Research by Which? suggests bankers come close to the bottom of the pile interms of consumer trust in the professional services.
Only politicians and journalists come lower. It seems the expenses scandal for MPs, phone hacking and Leveson inquiry for journalists and PPI, Libor and the IT glitch at RBS have caused these three professions to remain rooted at the bottom in terms of customer trust.
Just 11 per cent of people trust bankers to act in their best interests and only six per cent link ethical behavior with bankers.
Consumer champion Which? is stepping up its call for reform to the banking sector with the launch of its new campaign “Big Change”.
The campaign aims to put pressure on the banking sector to put customers above profits and reveals that bankers are just above journalists and politicians in terms whether people trust them or not.
It wants sanctions introduced to claw back bonuses in the event of corrupt practices or mis-selling.
The campaign also aims to encourage pressure from consumers on the industry and government ahead of the Parliamentary Commission on Banking Standards in December.
Other findings from the survey show that 67 per cent of respondents think a banker is unlikely to lose their job if they lie or cheat, whilst 63 per cent believe a banker would not be sacked if they break banking rules. 4 per cent felt bankers delivered consistently poor service and received a high number of complaints from customers.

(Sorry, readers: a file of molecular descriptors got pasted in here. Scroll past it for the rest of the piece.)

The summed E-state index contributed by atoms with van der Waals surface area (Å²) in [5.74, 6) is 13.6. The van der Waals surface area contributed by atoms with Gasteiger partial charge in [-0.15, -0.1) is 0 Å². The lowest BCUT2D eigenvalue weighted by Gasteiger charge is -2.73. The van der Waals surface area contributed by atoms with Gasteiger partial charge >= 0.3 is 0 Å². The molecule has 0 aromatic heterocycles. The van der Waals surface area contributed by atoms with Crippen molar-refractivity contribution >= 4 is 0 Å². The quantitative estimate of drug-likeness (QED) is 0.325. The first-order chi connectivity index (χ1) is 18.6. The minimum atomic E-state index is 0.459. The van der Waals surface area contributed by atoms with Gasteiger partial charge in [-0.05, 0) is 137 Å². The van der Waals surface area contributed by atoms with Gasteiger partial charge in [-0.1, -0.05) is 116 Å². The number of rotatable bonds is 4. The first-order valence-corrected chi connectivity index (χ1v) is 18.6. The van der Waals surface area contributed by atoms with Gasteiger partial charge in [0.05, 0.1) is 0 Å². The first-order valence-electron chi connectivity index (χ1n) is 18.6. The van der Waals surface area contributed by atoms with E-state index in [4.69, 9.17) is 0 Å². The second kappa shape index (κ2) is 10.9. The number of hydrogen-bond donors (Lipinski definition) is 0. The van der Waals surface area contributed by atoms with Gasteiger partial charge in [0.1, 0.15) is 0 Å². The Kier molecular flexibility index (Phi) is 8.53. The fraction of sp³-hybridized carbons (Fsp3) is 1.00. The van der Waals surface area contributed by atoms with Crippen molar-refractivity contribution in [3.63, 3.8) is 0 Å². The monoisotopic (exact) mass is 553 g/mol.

Nurses, doctors and teachers topped the list.
The findings come after a year that has been dominated by banking scandals, from the PPI mis-selling scandal, to the manipulation of the interbank lending rate Libor to the IT debacle that affected millions of NatWest customers.
Which? executive director Richard Lloyd said: "We thought we'd seen banking at its lowest point when the public were forced to bail out the banks but since then we've seen the libor rate-rigging scandal and continued mis-selling. All the while the bankers who presided over corruption continue to enjoy hugely inflated pay and bonuses.”
Which? and MoneySavingExpert have joined together in recent months to campaign against claims management companies taking commission for resolving PPI compensation claims.
Last week Which? launched a campaign aimed at making bank account numbers portable like mobile phones to encourage consumers to switch.
Its new campaign, “Big Change”, is calling for bankers remuneration to be linked to performance that prioritises customer service over profits.
Which? also wants to see a new independent professional standards body set up that forces bankers to comply with professional standards and a new code of conduct that would see miscreants struck off.
The campaign calls for the most senior banking staff to have compulsory qualifications and to be trained in ethical behavior and resolving conflicts of interest.
It also says that bad practice or mis-selling must be punished with senior executives held accountable and that stronger criminal sanctions should be available up to board level if individuals have presided over corrupt practices.
Richard Lloyd said: "Consumers are continually being short changed - we need to see Big Change in banking now. Customer service should come before sales, standards and ethics must improve, and bankers must be held to account . We want banks for customers, not bankers."